Hold Off On Cutting That Cord
Don’t rush to cut the cord! I’m not talking about your phone service. Plenty of people are going wireless. No, I’m referring to your baby’s umbilical cord. Recent and emerging evidence strongly suggests that we’ve been doing it all wrong, for a long time now. Typically, when a baby is delivered, the umbilical cord is tied off and immediately snipped, within seconds of vaginal delivery.
But last year, Swedish researchers published a study that showed that a brief delay in the simple action of cutting the cord could improve baby’s longterm health, by delivering much-needed iron and additional blood from the placenta. Although the amount is relatively small, it’s equivalent to about two liters for an adult, which is quite substantial. That earlier study showed that waiting just three minutes, rather than cutting the cord within 10 seconds, gave otherwise healthy newborns a distinct advantage. They were significantly less likely to suffer from iron deficiency at four months of age, compared to babies whose cords had been cut immediately.
The iron deprivation that results from immediate cord cutting makes a substantial difference in poorer countries, where every bit of additional iron can mean the difference between thriving and surviving. Now, investigators have published a follow-up study, based on new information gathered from 69% of babies that participated in the initial study. While the study did not reveal any significant cognitive or overall developmental differences between the two groups, children who had delayed cord cutting had better fine motor skills at four years of age than children whose cords were cut immediately.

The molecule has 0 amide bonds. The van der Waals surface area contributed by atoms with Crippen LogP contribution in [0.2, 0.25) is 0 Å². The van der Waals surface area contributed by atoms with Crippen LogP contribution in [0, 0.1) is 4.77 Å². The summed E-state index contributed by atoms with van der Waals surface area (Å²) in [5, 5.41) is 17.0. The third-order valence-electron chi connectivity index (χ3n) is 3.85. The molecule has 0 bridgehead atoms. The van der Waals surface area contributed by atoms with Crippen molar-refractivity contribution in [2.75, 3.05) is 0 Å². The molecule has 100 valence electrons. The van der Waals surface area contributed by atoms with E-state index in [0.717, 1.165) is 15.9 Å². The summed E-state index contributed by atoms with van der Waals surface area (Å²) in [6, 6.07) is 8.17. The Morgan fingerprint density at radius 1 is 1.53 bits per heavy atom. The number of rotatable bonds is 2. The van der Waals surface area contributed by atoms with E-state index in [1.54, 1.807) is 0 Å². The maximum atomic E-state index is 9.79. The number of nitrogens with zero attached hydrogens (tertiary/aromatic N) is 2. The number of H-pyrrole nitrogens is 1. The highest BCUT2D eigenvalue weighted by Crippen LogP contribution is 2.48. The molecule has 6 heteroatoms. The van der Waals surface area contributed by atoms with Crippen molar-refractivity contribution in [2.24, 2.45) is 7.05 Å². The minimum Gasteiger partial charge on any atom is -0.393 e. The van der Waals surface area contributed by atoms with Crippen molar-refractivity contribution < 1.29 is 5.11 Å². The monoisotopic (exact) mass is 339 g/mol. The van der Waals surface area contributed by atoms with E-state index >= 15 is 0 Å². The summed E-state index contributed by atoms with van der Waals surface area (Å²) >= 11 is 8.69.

Boys benefitted the most from delayed cord cutting. “Right from birth, girls generally have better iron stores, so boys have an elevated risk of iron deficiency,” said Dr. Ola Andersson, in a press release. “We hope our study will result in new recommendations around the world.”
Ola Andersson, Barbro Lindquist, Magnus Lindgren, Karin Stjernqvist, Magnus Domellöf, Lena Hellström-Westas. Effect of Delayed Cord Clamping on Neurodevelopment at 4 Years of Age. JAMA Pediatrics, 2015; DOI: 10.1001/jamapediatrics.2015.0358